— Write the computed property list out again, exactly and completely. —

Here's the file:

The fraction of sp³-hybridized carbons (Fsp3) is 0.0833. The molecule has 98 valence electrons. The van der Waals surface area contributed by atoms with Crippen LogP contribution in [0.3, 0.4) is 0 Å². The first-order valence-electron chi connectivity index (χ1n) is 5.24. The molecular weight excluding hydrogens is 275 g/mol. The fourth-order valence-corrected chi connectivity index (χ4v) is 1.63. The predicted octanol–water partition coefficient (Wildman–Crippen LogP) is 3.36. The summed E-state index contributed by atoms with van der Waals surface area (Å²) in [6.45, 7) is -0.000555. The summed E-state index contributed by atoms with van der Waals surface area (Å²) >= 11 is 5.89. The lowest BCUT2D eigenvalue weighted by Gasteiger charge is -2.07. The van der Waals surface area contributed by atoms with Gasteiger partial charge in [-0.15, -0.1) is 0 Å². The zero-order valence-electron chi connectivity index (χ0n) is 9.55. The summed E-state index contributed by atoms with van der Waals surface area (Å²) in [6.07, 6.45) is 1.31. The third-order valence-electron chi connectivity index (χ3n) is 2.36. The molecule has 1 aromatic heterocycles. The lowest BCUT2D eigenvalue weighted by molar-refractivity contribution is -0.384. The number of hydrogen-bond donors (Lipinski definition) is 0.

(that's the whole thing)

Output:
The fraction of sp³-hybridized carbons (Fsp3) is 0.0833. The molecule has 98 valence electrons. The van der Waals surface area contributed by atoms with Crippen LogP contribution in [0.3, 0.4) is 0 Å². The first-order valence-electron chi connectivity index (χ1n) is 5.24. The molecular weight excluding hydrogens is 275 g/mol. The fourth-order valence-corrected chi connectivity index (χ4v) is 1.63. The predicted octanol–water partition coefficient (Wildman–Crippen LogP) is 3.36. The summed E-state index contributed by atoms with van der Waals surface area (Å²) in [6.45, 7) is -0.000555. The summed E-state index contributed by atoms with van der Waals surface area (Å²) >= 11 is 5.89. The lowest BCUT2D eigenvalue weighted by Gasteiger charge is -2.07. The van der Waals surface area contributed by atoms with Gasteiger partial charge in [-0.15, -0.1) is 0 Å². The zero-order valence-electron chi connectivity index (χ0n) is 9.55. The summed E-state index contributed by atoms with van der Waals surface area (Å²) in [6.07, 6.45) is 1.31. The third-order valence-electron chi connectivity index (χ3n) is 2.36. The molecule has 1 aromatic heterocycles. The lowest BCUT2D eigenvalue weighted by molar-refractivity contribution is -0.384. The number of hydrogen-bond donors (Lipinski definition) is 0.